1938: Missouri ex rel. Gaines v. Canada is decided by the U.S. Supreme Court. The ruling required the state to either allow Lloyd Lionel Gaines to attend the University of Missouri School of Law or create another school that would provide the same education for him. In response, the university builds a black law school. Three months after the ruling, Lloyd Gaines left his apartment to buy some postage stamps. He was never seen again.
1941: Lucille Bluford v. the University of Missouri is decided by the Missouri State Supreme Court. The university is ordered to admit Bluford to its journalism school only if the historically black Lincoln University does not admit her. As a result, Lincoln creates a journalism program.
1944: The United Negro College Fund is established to raise money for private historically black colleges. Frederick Douglass Patterson is the founder.
1946: Alain LeRoy Locke becomes the first black to lead the American Association for Adult Education.
1947: John Leroy Howard, Arthur Jewell Wilson Jr., and James Everett Ward are the first black students to graduate from Princeton University. Princeton is the last Ivy League institution to admit black students.
1948: Edwin D. Driver joins the sociology department at the University of Massachusetts. Ruby Pernell is hired at the University of Minnesota. It appears that they are the first black faculty members hired by any state flagship university in the twentieth century.
1950: In Sweatt v. Painter the University of Texas School of Law is ordered by the U.S. Supreme Court to admit Heman Marion Sweatt. Sweatt enrolls but eventually drops out of the University of Texas School of Law after receiving poor grades.
1950: The Supreme Court rules in McLaurin v. Oklahoma State Regents for Higher Education that black students admitted to the previously all-white graduate institution must not be segregated within the institution and must receive equal treatment in all aspects of the education process.
1950: Kentucky’s Day Law is amended to allow black and white students above high school level to be educated together. Berea College is the first in the state to readmit black students.
1954: In the landmark case Brown v. Board of Education of Topeka, Kans., the Supreme Court rules unanimously that segregation in public schools in unconstitutional.
1954: In Brown v. Board of Education of Topeka, Kansas, the U.S. Supreme Court rules that racial segregation in schools is unconstitutional.
1956: Autherine Lucy is the first African American to enroll at the University of Alabama. After riots engulfed the campus, she is expelled for “her own safety.”
1957: President Dwight D. Eisenhower sends federal troops to ensure integration of the all-white Central High School in Little Rock, Ark. The Little Rock Nine were the first black students to attend the school.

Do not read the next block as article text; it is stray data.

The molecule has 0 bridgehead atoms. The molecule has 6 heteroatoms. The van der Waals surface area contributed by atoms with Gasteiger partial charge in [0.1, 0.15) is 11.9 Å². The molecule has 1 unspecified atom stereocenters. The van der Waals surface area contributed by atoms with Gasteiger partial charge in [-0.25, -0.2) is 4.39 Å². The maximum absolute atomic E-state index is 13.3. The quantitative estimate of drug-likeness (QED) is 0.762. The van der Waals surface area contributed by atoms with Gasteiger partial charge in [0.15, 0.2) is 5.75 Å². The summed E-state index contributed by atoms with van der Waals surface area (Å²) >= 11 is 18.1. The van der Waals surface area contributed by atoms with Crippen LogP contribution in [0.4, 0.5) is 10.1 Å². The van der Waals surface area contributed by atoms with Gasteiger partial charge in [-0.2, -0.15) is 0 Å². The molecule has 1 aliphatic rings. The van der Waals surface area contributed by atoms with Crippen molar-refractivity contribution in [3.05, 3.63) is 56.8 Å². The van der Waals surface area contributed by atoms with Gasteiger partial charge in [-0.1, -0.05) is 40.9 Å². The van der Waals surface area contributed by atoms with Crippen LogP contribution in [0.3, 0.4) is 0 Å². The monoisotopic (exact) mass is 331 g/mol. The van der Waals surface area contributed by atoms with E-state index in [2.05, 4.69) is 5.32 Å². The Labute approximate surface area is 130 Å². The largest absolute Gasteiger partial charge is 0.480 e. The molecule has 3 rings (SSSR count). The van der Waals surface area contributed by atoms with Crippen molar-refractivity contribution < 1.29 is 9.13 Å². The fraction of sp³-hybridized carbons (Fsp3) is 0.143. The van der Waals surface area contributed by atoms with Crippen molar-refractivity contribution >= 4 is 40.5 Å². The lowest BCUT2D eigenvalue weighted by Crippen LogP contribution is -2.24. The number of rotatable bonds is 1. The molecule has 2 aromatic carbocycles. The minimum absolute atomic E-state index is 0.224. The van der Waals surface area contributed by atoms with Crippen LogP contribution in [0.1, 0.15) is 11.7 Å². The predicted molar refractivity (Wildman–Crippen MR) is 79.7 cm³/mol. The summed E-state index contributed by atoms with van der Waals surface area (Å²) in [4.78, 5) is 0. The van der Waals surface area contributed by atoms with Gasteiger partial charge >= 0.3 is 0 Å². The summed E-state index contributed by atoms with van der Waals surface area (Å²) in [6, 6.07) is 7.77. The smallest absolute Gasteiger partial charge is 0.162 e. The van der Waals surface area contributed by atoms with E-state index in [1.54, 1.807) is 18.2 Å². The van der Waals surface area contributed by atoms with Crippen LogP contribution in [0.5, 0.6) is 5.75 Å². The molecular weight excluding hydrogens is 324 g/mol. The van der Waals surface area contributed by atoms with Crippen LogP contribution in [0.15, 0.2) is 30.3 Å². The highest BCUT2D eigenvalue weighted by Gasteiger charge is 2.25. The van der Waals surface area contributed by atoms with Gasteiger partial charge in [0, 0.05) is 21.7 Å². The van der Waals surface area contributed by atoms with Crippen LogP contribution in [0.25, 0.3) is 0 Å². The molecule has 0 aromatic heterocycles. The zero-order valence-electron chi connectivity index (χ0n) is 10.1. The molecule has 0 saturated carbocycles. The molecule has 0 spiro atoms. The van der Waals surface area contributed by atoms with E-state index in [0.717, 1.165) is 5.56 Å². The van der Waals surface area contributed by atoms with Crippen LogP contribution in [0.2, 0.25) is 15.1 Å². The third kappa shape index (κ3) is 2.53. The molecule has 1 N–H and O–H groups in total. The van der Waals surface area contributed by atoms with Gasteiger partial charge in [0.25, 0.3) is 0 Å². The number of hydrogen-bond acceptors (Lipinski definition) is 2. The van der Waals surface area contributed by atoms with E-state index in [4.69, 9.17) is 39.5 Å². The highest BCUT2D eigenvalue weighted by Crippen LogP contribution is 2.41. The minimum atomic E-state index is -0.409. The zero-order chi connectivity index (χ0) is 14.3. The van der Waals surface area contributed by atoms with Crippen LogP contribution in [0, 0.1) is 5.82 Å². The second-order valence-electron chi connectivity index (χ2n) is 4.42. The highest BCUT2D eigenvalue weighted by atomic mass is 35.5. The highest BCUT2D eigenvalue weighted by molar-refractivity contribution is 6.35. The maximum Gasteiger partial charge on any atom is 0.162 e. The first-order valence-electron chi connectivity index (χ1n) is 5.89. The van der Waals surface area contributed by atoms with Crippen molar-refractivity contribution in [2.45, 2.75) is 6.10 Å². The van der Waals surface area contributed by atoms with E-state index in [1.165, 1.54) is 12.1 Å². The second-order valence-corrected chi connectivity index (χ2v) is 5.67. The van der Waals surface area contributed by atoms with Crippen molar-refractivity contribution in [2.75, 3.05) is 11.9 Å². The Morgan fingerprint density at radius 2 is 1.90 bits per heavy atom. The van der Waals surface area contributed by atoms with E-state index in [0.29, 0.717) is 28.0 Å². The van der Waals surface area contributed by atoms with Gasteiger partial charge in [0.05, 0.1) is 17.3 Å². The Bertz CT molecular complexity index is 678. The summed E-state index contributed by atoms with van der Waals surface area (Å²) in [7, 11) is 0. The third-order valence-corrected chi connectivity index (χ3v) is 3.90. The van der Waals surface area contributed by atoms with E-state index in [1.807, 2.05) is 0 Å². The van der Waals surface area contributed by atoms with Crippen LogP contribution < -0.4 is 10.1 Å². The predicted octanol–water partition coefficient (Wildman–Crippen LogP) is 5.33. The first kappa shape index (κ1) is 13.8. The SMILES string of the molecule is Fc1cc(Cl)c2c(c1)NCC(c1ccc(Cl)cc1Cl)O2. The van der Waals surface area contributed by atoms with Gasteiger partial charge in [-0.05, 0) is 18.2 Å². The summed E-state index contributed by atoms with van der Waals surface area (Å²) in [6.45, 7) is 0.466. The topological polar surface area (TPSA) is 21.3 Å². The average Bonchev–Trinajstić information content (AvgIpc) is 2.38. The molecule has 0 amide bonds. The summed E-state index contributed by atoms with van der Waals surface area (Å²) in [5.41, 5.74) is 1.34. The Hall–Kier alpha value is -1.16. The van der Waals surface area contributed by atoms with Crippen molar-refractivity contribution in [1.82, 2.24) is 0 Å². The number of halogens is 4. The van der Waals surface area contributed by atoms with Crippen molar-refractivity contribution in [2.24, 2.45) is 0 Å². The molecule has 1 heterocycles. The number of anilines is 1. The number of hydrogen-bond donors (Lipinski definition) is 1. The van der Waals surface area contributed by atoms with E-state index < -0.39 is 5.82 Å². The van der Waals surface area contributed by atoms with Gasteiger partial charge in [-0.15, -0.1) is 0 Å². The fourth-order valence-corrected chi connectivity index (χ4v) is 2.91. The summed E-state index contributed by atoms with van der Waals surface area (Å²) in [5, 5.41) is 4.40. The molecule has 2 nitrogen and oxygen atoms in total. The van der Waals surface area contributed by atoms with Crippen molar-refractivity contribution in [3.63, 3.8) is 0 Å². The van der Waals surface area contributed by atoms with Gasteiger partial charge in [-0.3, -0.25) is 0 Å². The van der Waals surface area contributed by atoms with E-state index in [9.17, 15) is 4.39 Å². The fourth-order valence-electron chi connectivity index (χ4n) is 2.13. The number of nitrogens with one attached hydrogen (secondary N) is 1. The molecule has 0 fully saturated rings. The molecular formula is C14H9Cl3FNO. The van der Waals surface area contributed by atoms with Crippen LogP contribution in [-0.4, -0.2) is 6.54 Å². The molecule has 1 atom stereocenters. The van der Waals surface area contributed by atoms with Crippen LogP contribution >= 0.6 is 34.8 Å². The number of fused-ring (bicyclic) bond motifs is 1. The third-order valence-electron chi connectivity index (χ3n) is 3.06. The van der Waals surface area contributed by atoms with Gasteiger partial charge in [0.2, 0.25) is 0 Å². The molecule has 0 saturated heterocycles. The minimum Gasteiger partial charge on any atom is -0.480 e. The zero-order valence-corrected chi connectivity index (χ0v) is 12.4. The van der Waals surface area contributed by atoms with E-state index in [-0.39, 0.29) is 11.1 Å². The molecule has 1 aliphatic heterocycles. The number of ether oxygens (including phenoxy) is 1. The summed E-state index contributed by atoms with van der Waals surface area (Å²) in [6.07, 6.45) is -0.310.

1960: Black and white students form the Student Nonviolent Coordinating Committee (SNCC), dedicated to working against segregation and discrimination.
1961: The term “affirmative action” is coined by Hobart T. Taylor Jr., a black Texas lawyer, who edits President Kennedy’s Executive Order 10925, which created the Presidential Committee on Equal Employment Opportunity.
1961: Riots and protests by white students greet the University of Georgia’s first black students, Charlayne Hunter and Hamilton Holmes, when they arrive on campus to register. Hunter and Holmes are suspended until court orders allow their return.
1962: Riots erupt at the University of Mississippi when James Meredith arrives as the school’s first black student. Federal troops and U.S. marshals are sent in by President Kennedy to ensure Meredith’s entry. Two people are killed in the rioting on the Ole Miss campus.
1963: President Kennedy sends troops to the University of Alabama in Tuscaloosa to ease the admission of its first two black students, Vivian Malone and James Hood. Despite Governor George Wallace physically blocking their way, Vivian Malone and James Hood register for classes.
1968: San Francisco State University becomes the first four-year college to establish a black studies department. Students at Howard University stage a sit-in in the school’s administrative offices to demand a more black-oriented curriculum. Boston University administration building is shut down by a student sit-in demanding a black history major and better treatment for black students.
1969: The Ford Foundation gives $1 million to Morgan State University, Howard University, and Yale University to help prepare faculty members to teach courses in African American studies.
1969: Armed black students at Cornell University demand an African-American studies program. The “Willard Straight Hall Takeover of 1969” evolved into larger arguments over equality. Administration officials gave in to the students’ demands. Pictures of the armed students exiting the building grace the covers of major magazines and newspapers.
1970: Yale University Corporation has its first elected black woman, Marian Wright Edelman, founder of the Children’s Defense Fund.
1974: Eight states, mainly in the South, submit plans to desegregate their state universities. The Department of Health, Education and Welfare accepts plans from Arkansas, Florida, Georgia, Maryland, North Carolina, Oklahoma, Pennsylvania, and Virginia. Plans from Mississippi are rejected and Louisiana is sued for not presenting a plan.